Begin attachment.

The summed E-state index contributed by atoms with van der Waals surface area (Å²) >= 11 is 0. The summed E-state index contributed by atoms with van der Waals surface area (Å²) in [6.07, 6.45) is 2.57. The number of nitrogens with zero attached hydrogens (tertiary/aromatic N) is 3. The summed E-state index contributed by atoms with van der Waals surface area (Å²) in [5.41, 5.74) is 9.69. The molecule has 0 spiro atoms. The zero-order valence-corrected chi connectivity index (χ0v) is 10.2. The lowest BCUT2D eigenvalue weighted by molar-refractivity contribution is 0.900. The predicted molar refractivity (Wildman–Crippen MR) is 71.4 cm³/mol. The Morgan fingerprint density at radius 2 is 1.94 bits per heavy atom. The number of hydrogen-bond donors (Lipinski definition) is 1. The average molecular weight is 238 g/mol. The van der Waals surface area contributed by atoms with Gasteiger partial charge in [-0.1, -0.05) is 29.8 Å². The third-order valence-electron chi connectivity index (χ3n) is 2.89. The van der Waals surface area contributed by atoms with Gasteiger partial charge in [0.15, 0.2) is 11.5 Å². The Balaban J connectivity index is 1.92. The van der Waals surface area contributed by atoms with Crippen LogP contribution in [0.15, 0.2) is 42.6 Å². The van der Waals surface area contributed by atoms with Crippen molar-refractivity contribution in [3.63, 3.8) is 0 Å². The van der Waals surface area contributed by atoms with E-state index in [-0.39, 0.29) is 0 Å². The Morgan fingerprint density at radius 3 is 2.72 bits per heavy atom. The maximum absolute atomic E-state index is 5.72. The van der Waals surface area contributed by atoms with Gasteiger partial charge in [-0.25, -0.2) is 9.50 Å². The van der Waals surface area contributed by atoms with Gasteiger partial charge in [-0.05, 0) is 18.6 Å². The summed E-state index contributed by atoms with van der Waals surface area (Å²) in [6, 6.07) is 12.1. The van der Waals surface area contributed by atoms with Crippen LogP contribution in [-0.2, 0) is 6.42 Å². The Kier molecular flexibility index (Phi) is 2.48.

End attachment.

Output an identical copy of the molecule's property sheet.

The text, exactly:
The summed E-state index contributed by atoms with van der Waals surface area (Å²) >= 11 is 0. The summed E-state index contributed by atoms with van der Waals surface area (Å²) in [6.07, 6.45) is 2.57. The number of nitrogens with zero attached hydrogens (tertiary/aromatic N) is 3. The summed E-state index contributed by atoms with van der Waals surface area (Å²) in [5.41, 5.74) is 9.69. The molecule has 0 spiro atoms. The zero-order valence-corrected chi connectivity index (χ0v) is 10.2. The lowest BCUT2D eigenvalue weighted by molar-refractivity contribution is 0.900. The predicted molar refractivity (Wildman–Crippen MR) is 71.4 cm³/mol. The Morgan fingerprint density at radius 2 is 1.94 bits per heavy atom. The number of hydrogen-bond donors (Lipinski definition) is 1. The average molecular weight is 238 g/mol. The van der Waals surface area contributed by atoms with Gasteiger partial charge in [-0.1, -0.05) is 29.8 Å². The third-order valence-electron chi connectivity index (χ3n) is 2.89. The van der Waals surface area contributed by atoms with Gasteiger partial charge in [0.15, 0.2) is 11.5 Å². The Balaban J connectivity index is 1.92. The van der Waals surface area contributed by atoms with Crippen LogP contribution in [0.15, 0.2) is 42.6 Å². The van der Waals surface area contributed by atoms with Crippen molar-refractivity contribution in [3.63, 3.8) is 0 Å². The van der Waals surface area contributed by atoms with E-state index in [-0.39, 0.29) is 0 Å². The Morgan fingerprint density at radius 3 is 2.72 bits per heavy atom. The maximum absolute atomic E-state index is 5.72. The van der Waals surface area contributed by atoms with Gasteiger partial charge in [-0.25, -0.2) is 9.50 Å². The van der Waals surface area contributed by atoms with Gasteiger partial charge in [-0.05, 0) is 18.6 Å². The summed E-state index contributed by atoms with van der Waals surface area (Å²) in [6, 6.07) is 12.1. The van der Waals surface area contributed by atoms with Crippen LogP contribution in [-0.2, 0) is 6.42 Å². The Kier molecular flexibility index (Phi) is 2.48.